Greenstone Mountain: A Step Into the Thompson Okanagan’s Winter Fantasy

Climbing high above the Kamloops region to winter’s hiding place

Geographically speaking, Greenstone Mountain Provincial Park is not far from the downtown core of Kamloops, British Columbia. A mear 20 kilometres of highway and dirt roads separate the two locations. Even so, the hidden mountaintop paradise of Greenstone presents a unique severely elevated view of the rolling hills and secret lakes of the surrounding Thompson Okanagan area.

The summit of Greenstone has been known to see snow in all months of the year given its high elevation.

Earlier in the afternoon, Tyrel and I had just finished loading up her baby blue Jeep Cherokee as we caught up on our year of school and adventure since we last saw each other. Taking off towards Cherry Creek, we traded pavement for dirt and potholes as we started up Greenstone Road, stopping only for resident cows grazing close to the road.

Climbing severe elevation over the last 7 kilometres of the road, we kicked the Jeep into 4x4 to tackle the final frozen hills and snow-covered turns before reaching the 1,788-metre summit, sitting high above ATV and forestry trails.

The lookout shelter is a haven for the winds coming up the side of the mountain, equipt with playing cards, a guestbook and a wood burning stove.

Realizing that while Tyrel and I were still somewhat distant from the lookout hut, we decided that taking the Jeep any further would be a risk we weren’t willing to take. Grabbing my Everyday Backpack and zipping up my jacket, I popped the door open and stepped into the gusting wind of the mountain’s summit and immediately regretted not changing out of my campus street attire. Even after falling hard and fast on my backside over some ice, I was determined to capture what I kept referring to Tyrel as the “dream shot.”

Reaching the forestry lookout high above the 124-hectare park, Tyrel and I were quick to move inside the shelter to warm our hands, waiting for the sun to set a little lower. After capturing a few portraits and Instagram Stories, we decided that we only had one chance to get the sunset shot we wanted.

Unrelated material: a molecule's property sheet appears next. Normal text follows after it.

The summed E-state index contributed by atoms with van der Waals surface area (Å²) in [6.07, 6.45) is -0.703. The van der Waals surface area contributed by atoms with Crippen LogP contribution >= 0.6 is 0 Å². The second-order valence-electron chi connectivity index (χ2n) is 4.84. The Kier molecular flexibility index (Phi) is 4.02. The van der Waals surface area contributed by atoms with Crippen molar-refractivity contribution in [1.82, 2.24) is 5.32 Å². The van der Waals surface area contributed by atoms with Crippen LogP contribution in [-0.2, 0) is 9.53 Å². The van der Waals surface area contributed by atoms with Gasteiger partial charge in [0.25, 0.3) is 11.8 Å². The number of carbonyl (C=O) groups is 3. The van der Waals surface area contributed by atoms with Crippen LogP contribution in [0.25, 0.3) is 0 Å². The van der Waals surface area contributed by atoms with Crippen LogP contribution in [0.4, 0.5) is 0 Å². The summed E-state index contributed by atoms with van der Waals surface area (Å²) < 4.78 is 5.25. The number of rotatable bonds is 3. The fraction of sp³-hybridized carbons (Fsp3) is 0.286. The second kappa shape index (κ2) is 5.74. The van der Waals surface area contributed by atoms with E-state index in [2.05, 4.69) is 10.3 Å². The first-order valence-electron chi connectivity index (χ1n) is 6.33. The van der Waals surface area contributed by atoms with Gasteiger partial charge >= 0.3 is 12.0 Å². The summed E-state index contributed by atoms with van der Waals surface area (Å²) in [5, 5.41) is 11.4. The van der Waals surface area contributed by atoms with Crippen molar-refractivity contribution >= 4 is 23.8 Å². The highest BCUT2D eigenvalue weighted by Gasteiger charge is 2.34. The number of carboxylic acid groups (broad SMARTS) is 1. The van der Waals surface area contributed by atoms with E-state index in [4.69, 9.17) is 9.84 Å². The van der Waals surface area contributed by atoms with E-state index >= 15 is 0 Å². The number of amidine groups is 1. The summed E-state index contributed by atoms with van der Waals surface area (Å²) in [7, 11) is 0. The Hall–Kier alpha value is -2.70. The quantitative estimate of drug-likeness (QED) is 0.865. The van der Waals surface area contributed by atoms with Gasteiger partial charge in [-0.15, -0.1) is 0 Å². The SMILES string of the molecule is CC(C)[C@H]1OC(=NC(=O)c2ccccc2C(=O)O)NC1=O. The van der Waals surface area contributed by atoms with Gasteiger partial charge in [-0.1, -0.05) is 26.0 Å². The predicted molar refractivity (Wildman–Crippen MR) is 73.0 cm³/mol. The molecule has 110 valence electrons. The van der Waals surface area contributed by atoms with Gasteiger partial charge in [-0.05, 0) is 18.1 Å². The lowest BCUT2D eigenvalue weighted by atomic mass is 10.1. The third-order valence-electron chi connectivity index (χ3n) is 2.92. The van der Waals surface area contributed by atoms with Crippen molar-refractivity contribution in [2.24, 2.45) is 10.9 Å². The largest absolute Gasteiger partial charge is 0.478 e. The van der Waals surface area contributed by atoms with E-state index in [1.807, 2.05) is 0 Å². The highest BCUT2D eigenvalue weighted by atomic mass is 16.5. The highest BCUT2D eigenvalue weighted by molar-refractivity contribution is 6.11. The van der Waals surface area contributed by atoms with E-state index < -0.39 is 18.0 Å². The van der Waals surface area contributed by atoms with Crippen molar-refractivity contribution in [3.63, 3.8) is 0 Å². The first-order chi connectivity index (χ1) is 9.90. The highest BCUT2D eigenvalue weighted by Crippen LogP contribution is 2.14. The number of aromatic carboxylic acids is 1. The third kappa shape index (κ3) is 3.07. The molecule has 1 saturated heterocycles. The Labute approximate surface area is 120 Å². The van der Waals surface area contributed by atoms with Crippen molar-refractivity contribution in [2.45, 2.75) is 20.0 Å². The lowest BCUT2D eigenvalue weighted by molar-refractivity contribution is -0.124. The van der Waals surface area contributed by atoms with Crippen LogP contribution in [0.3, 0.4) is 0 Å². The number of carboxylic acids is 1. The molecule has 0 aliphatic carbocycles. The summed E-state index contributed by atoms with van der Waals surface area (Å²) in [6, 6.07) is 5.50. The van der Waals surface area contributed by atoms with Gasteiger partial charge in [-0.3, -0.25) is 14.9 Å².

The Thompson Interior is known for having some of the most stunning sunsets in all seasons. Taking advantage of that from a much higher elevation is always a treat.

Standing right at the edge of the mountain, I could feel the blistering wind blowing my Leash strap right off my shoulder as I took my final few shots of our trip. My hands froze up on the shutter button, but the few lasting minutes of sunlight igniting the winter clouds above and bouncing off the snow-covered rocks was too perfect of a moment to ease up on capturing.

Hours after we slowly descended the hellish icy road, I received comments and messages from friends asking if this shot was taken in Iceland, and when I had decided to leave the country. Reassuring them that I was still local, it gave me perspective as to just how diverse the Thompson Interior region is, providing a Norwegian-like fantasy just a short trek away from desert bluffs.


⚠️ A word of caution ⚠️

If you would like to tackle Greenstone Mountain Provincial Park, Tyrel and I would both recommend the utmost caution in ascending the roadway in the colder months of the year. Even with 4x4 enabled on good mud and snow tires, we struggled to peak the summit and slid dangerously close to trees and deep ditches more than a few times on our way down.
Many experienced adventurers local to the Kamloops region would also advise against tackling this venture without the proper gear.

Please research and consider locally operated websites such as Hike Kamloops and Tourism Kamloops before taking on any adventure.